Military transformation can be understood as comprising three overlapping and sometimes competing layers―the conventional-force dominated revolution in military affairs, a more recent irregular warfare emphasis, and a wider dimension including homeland defense, space and nuclear policy. The Western world is currently focusing its attention on transformation's middle layer, while China and Russia are focusing on the RMA and transformation's wider aspects. This dynamic indicates the United States and its allies should continue to prepare for the full range of conflicts.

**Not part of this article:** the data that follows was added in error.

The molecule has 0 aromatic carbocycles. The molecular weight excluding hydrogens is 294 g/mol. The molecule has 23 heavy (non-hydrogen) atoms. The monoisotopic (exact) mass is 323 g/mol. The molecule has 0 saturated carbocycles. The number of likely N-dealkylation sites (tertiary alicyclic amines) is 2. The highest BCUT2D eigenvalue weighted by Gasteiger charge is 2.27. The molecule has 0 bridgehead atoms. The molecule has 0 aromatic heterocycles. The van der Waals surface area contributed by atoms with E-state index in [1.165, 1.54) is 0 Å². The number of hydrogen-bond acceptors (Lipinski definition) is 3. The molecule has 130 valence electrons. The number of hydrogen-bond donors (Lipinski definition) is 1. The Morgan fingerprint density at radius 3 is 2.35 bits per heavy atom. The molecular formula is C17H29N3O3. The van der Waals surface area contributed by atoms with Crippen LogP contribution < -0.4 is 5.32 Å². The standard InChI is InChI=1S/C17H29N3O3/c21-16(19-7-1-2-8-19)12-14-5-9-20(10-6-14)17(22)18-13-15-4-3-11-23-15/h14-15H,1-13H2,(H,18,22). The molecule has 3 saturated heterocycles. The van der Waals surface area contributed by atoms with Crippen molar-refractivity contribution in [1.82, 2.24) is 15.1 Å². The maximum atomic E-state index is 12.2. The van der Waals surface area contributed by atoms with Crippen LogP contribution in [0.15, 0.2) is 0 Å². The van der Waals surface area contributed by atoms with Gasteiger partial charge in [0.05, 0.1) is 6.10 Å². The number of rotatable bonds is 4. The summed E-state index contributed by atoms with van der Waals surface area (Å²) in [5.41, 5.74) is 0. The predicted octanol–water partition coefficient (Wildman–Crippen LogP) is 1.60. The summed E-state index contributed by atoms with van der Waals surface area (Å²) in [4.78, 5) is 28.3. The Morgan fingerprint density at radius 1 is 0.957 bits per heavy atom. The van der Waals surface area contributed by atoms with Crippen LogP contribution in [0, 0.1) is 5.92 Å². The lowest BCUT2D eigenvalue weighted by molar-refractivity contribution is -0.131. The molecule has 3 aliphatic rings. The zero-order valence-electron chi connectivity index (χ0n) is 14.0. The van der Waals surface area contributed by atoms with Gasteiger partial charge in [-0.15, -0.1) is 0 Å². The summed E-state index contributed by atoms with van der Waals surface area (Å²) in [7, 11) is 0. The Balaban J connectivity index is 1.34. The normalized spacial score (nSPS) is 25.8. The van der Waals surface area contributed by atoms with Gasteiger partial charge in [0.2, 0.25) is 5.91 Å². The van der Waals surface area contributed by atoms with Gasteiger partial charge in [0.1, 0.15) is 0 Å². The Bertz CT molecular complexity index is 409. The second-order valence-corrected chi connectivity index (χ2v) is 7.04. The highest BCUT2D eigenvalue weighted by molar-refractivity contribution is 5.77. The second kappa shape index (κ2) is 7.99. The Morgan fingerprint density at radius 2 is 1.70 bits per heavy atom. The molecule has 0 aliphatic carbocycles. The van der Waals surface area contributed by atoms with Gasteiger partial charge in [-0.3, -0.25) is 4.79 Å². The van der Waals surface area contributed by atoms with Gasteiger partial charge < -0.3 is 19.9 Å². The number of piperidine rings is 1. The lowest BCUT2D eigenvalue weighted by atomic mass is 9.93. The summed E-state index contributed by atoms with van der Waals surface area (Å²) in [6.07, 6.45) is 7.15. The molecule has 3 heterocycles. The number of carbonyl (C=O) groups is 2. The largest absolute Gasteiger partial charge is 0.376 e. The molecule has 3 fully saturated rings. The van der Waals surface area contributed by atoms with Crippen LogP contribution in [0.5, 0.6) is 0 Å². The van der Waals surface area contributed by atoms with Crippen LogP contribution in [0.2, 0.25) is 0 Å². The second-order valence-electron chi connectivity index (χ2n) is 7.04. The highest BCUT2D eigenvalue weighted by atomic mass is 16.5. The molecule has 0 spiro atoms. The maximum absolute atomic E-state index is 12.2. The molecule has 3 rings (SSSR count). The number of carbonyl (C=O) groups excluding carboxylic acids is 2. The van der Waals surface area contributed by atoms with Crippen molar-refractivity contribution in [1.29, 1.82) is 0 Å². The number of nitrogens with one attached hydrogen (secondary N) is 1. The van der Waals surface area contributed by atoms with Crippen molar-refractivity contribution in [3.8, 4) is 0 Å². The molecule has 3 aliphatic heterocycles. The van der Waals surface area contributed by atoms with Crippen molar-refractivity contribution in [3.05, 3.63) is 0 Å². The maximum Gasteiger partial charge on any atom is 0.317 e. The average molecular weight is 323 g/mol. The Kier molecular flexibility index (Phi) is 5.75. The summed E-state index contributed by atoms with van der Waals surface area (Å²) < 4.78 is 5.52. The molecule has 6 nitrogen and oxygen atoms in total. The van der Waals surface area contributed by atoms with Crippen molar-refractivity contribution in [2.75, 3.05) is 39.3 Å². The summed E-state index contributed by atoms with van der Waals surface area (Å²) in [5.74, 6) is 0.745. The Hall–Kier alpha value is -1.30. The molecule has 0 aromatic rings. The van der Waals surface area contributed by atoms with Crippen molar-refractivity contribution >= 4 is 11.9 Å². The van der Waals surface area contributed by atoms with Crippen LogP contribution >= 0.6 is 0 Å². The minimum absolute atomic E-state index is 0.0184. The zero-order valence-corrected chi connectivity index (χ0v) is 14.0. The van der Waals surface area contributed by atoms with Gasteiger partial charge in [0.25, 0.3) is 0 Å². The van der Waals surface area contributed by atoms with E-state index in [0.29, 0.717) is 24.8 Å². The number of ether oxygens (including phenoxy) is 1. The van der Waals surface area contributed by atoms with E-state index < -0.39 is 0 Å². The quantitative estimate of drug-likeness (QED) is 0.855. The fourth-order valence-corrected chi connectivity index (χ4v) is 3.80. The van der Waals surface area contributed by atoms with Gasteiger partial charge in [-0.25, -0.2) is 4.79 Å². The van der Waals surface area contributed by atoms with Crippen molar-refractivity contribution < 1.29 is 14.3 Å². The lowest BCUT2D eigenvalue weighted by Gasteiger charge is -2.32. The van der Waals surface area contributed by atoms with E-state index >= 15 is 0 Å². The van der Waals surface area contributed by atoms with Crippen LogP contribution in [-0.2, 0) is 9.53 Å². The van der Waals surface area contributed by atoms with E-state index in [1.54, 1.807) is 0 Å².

This book establishes the meaning of military transformation, assesses the manner in which certain countries are transforming their military forces, discusses the relevancy of transformation efforts to modern conflict and, in drawing out the key areas of emphasis on the part of various countries, provides a window on the future global security environment. It is divided into seven chapters, plus a conclusion. The first chapter focuses on the meaning of military transformation, establishing a framework through which national militaries can be examined. This comprises transformation's revolution in military affairs components, its newer special operations forces, counterinsurgency, and stabilization and reconstruction aspects, and its wider homeland defense, space and deterrence dimensions. The book devotes two chapters to the United States and one each to China, Russia, and NATO. It also has a chapter that looks individually at each of Australia, Britain, Canada, France and Germany. An assessment of the relevancy of force transformation to modern warfare is integrated into the discussion of what transformation means, how the United States is responding, and the concluding chapter. The book contains a biographical sketch of Andrew Marshall, Andrew Krepinevich, William Owens, Arthur Cebrowski, Donald Rumsfeld, and Thomas Barnett, all of whom have been involved in some aspect of military transformation.